The 2017 edition of the SME Assembly will take place from 22 – 24 November 2017 in Tallinn, during and in cooperation with the Estonian Presidency of the Council of the European Union. It will be the main event of European SME Week 2017. The opening ceremony will take place at the Seaplane Harbour Museum and the assembly itself at Kultuurikatel.
The Assembly focuses on how to make SME policy work in the everyday European context, in order for Europe’s SMEs to really thrive. In this, the sixth year of the SME Assembly, the programme will again include:
- the Schumpeter ‘Innovation in Enterprise’ lecture, which will be held at the House of Blackheads;
- the 11th European Enterprise Promotion Awards ceremony;
- keynote speeches from high-level politicians and dignitaries;
- interactive sessions where participants get an opportunity to drive the policy agenda;
- practical masterclasses and boot camps;
- and an interactive expo to promote start-ups and scale-ups and those that support them.
There will also be the Ideas from Europe semi-finale, which will showcase the conclusion of a member state wide competition to find the ‘Top 10’ ideas from visionary entrepreneurs across Europe.
Entry to the SME Assembly and European Enterprise Promotion Awards is by personal invitation from the European Commission only. If you would like to register your interest, please contact: email@example.com.
So prepare yourselves to ‘Start. Scale. Spread your wings’, like the iconic barn swallows of Estonia, and follow us on the journey to Tallinn!
In order to keep up with updates, deadlines and news about the SME Assembly 2017, and the European Enterprise Promotion Awards, make sure to follow all the different social media and information channels:
YouTube: Promoting Enterprise
Small and Medium Enterprises (SMEs) can be sources of employment and innovation in a national economy, yet conditions are not always favourable when these enterprises compete against larger competitors. The winner of Category 3 (Improving the Business Environment) at the European Enterprise Promotion Awards (EEPA) 2016, strives to create these conditions and an SME supportive environment. The Leader SME programme is a mechanism to qualify enterprises that aims to highlight the merits of the most successful national SMEs by creating conditions to strengthen their market reputation and fast-track access to funding. The goal is to promote growth strategies and consolidate their competitiveness.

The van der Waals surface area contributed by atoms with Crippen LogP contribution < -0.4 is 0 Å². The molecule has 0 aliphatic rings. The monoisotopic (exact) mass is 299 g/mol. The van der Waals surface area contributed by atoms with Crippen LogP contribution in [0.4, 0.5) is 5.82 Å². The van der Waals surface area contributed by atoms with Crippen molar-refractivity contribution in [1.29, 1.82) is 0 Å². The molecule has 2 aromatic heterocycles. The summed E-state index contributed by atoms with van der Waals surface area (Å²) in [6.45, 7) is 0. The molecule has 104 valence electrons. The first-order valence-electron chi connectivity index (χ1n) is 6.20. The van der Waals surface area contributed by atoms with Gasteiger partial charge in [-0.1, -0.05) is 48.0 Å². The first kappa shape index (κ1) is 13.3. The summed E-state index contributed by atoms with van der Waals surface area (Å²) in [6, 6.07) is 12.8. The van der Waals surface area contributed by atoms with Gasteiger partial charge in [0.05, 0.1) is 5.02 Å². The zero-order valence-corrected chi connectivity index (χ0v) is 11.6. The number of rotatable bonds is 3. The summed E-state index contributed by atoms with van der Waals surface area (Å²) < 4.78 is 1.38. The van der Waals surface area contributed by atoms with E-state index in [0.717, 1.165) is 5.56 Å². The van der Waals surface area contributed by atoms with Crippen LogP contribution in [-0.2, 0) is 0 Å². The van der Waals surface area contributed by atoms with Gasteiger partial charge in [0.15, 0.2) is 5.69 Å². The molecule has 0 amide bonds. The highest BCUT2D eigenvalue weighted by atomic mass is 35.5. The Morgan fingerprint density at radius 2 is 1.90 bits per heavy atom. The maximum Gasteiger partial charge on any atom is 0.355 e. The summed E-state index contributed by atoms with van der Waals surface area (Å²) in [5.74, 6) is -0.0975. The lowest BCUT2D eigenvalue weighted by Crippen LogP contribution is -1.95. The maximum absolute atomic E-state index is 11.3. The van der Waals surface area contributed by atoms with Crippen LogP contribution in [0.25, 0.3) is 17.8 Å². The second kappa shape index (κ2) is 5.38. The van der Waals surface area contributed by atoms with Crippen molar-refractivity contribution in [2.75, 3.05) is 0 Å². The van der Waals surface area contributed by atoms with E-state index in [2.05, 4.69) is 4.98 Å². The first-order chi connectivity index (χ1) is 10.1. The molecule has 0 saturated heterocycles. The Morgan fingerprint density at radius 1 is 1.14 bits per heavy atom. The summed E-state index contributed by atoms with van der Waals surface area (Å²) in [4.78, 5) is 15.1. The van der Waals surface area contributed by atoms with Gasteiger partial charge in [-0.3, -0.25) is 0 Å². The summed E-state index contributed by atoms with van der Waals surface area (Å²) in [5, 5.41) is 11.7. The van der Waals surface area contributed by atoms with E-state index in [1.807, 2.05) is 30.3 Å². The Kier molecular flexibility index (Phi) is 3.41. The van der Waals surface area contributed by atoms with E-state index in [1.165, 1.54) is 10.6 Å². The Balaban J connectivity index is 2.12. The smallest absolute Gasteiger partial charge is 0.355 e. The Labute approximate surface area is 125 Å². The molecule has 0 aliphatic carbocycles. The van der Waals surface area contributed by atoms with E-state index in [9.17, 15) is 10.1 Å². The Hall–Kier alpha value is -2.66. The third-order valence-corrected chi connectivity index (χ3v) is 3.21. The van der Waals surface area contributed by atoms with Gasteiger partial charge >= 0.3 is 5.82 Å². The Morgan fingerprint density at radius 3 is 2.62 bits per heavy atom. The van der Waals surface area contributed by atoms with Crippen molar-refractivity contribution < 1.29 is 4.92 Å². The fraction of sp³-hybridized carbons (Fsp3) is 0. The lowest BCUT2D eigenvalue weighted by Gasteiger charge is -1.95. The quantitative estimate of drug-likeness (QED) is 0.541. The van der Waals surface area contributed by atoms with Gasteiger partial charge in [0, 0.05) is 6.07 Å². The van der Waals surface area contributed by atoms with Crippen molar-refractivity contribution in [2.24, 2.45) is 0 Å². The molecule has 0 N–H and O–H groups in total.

How did you first hear about the national competition and why did you decide to enter?
We first heard about the competition through several public and private entities that promote and encourage participation in the competition throughout Portugal, and applied using our public/private partnership. We felt that our project was a good and strong example of what EEPA represents. Our results from previous years were also very successful, so we thought that our project had good replication potential and could serve as a European example.
How did you go about preparing your application?
The preparation of an EEPA application is quite “heavy” in terms of the work involved. We did not prepare something special for EEPA, but instead created a working group for the preparation of the application as soon as the period of application was announced.
What was it like to win the award?
It was a surprise, considering the quality of other applications. However, we felt that we had a very good chance in this competition, since we were strongly convinced of the quality of our application. Just being included in the shortlist gave as a sense of achievement! Winning the competition was very important to us, and it was an extraordinary feeling: a reward for the work done, and concrete proof that we are on the right track.